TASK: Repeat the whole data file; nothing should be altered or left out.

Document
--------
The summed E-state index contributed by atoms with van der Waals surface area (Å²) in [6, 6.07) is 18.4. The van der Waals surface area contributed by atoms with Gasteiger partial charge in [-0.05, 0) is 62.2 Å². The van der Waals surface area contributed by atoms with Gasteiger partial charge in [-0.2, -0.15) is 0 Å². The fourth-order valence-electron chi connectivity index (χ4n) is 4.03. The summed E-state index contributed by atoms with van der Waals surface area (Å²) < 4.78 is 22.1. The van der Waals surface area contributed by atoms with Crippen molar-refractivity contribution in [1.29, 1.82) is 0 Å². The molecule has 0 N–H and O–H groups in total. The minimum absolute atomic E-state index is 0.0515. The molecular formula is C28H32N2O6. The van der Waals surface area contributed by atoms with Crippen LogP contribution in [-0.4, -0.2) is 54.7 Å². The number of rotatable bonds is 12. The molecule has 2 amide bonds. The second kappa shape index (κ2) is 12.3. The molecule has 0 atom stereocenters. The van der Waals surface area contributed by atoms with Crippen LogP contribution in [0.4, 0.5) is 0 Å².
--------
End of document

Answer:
The summed E-state index contributed by atoms with van der Waals surface area (Å²) in [6, 6.07) is 18.4. The van der Waals surface area contributed by atoms with Gasteiger partial charge in [-0.05, 0) is 62.2 Å². The van der Waals surface area contributed by atoms with Gasteiger partial charge in [-0.2, -0.15) is 0 Å². The fourth-order valence-electron chi connectivity index (χ4n) is 4.03. The summed E-state index contributed by atoms with van der Waals surface area (Å²) < 4.78 is 22.1. The van der Waals surface area contributed by atoms with Crippen molar-refractivity contribution in [1.29, 1.82) is 0 Å². The molecule has 0 N–H and O–H groups in total. The minimum absolute atomic E-state index is 0.0515. The molecular formula is C28H32N2O6. The van der Waals surface area contributed by atoms with Crippen LogP contribution in [-0.4, -0.2) is 54.7 Å². The number of rotatable bonds is 12. The molecule has 2 amide bonds. The second kappa shape index (κ2) is 12.3. The molecule has 0 atom stereocenters. The van der Waals surface area contributed by atoms with Crippen LogP contribution in [0.4, 0.5) is 0 Å².